As I was informed that it was about 30 miles from Port Vincent to Ardrossan along the coast, and that the road was very rough, I determined to travel by way of Curramulka. The road in this instance was very good. About a mile to the west of Curramulka I struck the Three-chain Travelling Stock-road, which runs northward for 24 miles right into the town of Ardrossan. This place has gone ahead wonderfully during the last few years. It contains a large implement factory, of which Mr. Smith is the enterprising proprietor. This establishment covers an area of 2.5 acres and gives steady employment to 100 workmen. There are also an Institute hall, a post-oflice, two hotels, three general stores, a draper's shop, two bakers, two butchers, a public school, an ironworker, a bank, a boarding-house, and 80 private houses. With the object of providing proper handling of the increasing quantity of goods carried over the jetty it has been found necessary to double its width and that much-needed work is now nearly complete. Mr. Barton, one of the local storekeepers, is erecting expensive additions to his business premises. Messrs J. Tiddy & Co., storekeepers, of Mailan, who founded a branch here about 18 months ago, have been so successful, too, that they are contemplating the construction of an emporium, which will be, when completed, the most extensive building of its kind on Southern Yorke Peninsula. Ardrossan has the advantage of direct daily mail communication by way of South Hammocks with Adelaide.
Evidences of Prosperity.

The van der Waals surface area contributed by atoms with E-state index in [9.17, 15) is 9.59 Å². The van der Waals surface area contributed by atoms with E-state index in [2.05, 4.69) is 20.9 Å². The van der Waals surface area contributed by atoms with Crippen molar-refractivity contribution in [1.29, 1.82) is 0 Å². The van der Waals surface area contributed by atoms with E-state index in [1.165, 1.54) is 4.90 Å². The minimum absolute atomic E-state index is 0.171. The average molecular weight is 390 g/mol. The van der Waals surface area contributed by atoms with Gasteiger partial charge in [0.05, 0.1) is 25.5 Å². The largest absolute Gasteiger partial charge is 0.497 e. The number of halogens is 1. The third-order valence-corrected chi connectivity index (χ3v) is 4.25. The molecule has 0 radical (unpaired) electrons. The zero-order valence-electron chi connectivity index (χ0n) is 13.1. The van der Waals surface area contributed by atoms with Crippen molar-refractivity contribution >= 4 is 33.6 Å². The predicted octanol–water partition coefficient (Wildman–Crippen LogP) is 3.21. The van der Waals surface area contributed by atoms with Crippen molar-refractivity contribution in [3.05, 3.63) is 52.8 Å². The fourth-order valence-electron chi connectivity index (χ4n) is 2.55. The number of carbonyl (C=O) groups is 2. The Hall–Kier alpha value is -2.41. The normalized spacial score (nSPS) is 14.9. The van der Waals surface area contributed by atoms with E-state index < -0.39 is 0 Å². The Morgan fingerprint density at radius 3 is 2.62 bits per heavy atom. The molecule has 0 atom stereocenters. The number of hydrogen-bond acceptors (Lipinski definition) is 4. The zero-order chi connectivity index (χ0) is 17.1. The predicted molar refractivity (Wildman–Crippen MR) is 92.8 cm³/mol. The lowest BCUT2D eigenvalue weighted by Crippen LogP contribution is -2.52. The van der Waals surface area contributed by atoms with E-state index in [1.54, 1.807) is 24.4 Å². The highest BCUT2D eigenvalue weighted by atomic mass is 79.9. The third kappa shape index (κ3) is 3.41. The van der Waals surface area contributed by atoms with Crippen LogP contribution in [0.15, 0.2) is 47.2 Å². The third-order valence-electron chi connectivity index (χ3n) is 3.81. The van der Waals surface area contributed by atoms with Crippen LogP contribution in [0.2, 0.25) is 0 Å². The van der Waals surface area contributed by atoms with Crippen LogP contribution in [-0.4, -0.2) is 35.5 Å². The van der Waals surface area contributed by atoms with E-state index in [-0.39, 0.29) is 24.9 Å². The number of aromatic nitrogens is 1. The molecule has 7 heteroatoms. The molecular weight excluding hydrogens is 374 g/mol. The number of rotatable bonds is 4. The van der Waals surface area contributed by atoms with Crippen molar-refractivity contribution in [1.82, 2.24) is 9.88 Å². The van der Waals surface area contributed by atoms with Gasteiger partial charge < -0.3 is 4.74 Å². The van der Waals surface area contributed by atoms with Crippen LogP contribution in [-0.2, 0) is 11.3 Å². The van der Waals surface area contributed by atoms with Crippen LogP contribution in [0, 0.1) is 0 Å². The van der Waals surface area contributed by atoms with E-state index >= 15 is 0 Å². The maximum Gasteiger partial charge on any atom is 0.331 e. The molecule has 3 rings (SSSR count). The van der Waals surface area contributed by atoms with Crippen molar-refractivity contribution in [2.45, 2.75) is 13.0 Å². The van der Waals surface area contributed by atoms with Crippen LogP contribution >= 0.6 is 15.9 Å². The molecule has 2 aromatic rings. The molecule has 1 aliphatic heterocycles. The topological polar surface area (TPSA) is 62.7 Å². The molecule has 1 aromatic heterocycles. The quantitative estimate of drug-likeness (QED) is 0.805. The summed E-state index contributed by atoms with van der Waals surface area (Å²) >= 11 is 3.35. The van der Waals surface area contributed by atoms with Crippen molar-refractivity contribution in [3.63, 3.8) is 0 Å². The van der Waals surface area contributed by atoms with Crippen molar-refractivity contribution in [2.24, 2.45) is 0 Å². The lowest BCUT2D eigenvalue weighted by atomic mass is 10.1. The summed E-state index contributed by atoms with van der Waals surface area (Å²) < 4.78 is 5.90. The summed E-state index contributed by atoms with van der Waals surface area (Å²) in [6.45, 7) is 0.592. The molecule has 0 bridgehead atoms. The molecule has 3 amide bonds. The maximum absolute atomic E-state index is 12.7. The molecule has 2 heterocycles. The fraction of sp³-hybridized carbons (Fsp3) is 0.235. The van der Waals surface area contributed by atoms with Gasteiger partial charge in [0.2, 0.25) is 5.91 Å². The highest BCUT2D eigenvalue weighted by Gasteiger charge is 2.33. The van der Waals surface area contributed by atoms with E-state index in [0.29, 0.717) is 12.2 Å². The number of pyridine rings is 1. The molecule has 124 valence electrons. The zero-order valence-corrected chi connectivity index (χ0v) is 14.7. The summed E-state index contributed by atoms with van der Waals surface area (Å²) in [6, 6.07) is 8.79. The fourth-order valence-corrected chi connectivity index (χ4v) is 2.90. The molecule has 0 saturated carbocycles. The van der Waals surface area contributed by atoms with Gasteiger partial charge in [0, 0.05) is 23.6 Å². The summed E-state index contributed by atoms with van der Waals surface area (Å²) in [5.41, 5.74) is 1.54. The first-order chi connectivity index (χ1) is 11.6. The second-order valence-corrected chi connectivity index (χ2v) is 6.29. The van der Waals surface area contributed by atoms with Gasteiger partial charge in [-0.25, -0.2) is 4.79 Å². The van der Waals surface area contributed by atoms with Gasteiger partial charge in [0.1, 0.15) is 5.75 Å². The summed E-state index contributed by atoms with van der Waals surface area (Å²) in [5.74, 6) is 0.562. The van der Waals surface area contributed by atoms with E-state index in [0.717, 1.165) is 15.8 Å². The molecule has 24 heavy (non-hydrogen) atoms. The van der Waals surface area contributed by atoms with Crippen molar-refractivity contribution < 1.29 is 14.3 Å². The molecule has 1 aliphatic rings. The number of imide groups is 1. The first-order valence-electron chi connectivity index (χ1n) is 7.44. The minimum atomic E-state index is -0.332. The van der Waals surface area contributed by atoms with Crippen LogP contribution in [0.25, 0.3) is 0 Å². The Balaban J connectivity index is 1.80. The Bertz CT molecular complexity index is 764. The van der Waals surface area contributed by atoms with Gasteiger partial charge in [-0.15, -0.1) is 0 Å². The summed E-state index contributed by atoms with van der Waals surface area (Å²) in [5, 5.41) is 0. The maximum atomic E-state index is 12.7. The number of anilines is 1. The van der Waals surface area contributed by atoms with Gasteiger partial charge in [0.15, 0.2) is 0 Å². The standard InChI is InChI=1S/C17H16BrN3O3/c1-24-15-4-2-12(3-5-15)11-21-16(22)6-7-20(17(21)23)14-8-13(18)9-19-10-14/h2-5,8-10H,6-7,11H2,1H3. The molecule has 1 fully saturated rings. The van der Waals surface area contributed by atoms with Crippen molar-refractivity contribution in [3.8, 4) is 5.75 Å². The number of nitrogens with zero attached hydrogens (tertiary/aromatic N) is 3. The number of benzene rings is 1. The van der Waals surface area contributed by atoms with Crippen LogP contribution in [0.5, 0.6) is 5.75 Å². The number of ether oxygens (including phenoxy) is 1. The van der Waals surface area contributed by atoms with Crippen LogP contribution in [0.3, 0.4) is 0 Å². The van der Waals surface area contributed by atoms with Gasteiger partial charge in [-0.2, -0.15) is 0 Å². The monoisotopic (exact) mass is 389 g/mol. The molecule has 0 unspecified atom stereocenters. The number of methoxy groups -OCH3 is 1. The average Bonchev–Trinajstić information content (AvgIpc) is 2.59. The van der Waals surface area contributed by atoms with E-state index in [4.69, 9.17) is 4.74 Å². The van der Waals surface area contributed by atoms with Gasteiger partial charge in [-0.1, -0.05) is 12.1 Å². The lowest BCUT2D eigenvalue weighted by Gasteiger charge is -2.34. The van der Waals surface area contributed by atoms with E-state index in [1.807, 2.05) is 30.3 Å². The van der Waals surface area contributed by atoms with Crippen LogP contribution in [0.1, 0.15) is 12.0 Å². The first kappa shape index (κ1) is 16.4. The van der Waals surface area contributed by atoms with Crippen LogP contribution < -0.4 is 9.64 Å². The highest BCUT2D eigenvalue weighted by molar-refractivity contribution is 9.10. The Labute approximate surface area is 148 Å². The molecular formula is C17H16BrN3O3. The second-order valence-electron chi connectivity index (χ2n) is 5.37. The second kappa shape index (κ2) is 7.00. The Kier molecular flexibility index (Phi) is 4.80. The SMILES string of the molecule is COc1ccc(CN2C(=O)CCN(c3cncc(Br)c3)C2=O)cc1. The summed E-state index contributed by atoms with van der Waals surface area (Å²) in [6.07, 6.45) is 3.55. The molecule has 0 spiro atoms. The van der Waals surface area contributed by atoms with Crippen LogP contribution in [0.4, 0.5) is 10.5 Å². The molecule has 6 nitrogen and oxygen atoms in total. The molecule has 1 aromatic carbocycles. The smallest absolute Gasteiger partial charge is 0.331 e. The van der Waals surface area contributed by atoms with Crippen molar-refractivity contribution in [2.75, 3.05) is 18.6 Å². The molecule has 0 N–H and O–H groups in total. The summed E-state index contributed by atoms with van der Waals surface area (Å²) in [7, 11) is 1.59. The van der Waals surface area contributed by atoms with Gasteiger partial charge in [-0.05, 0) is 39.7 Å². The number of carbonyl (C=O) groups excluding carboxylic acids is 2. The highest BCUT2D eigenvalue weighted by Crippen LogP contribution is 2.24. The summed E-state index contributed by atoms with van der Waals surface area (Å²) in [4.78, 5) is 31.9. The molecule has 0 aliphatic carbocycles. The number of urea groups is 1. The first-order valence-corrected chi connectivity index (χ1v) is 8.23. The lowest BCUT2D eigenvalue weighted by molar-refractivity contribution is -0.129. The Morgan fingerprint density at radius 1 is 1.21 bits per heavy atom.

Travelling again by means of the Three-chain-road and still going to the north, I reach, after a stage of 11 miles, the township of Price, which consists of an hotel, three stores, three saddlery shops, a black smith's shop, and a small hall, which is used for day school purposes during the week and as place of divine worship on Sundays. There are eight wheat-buying agencies and six private houses. Last season there were 70,000 bags of wheat shipped from this port, despite the fact that the jetty and its approaches are in a very neglected condition and badly need attention. Price is 16 miles from the South Hummocks railway-station and 14 miles from Arthurton. The name of this brisk port calls up recollections of the late lion. Thomas Price, and I was pleased to notice during my journeyings what a large number of the residents of the Peninsula have preserved the excellent likenesses that were issued at the time of his death. I saw numbers of these hanging up in the business-places or on the walls of private residences—a sufficient proof of the high esteem in which the memory of his excellent work is held in all parts of the State. I have now completed the brief chronicle of a tour through all the townships of Southern Yorke Peninsula. I was delighted to see everywhere the splendid appearance of the crops, and to listen to the confident way in which residents spoke of the prospects of the coming harvest. On all hands there were evidences of contentment, progress, and success. More especially was this the case when I got among the farms where, during the last few years, the men who are working the land have been able to build handsome residences. Many of these houses in appearance and in regard to the aspect of comfort which surrounds them are equal to the majority of the villas which have been erected in the suburbs of Adelaide. They range in size from five to 14 rooms, and are replete with all the accessories of a convenient dwelling. With very great certainty, I predict a happy and affluent future both for the agriculturists and the commercial glasses on Southern Yorke Peninsula.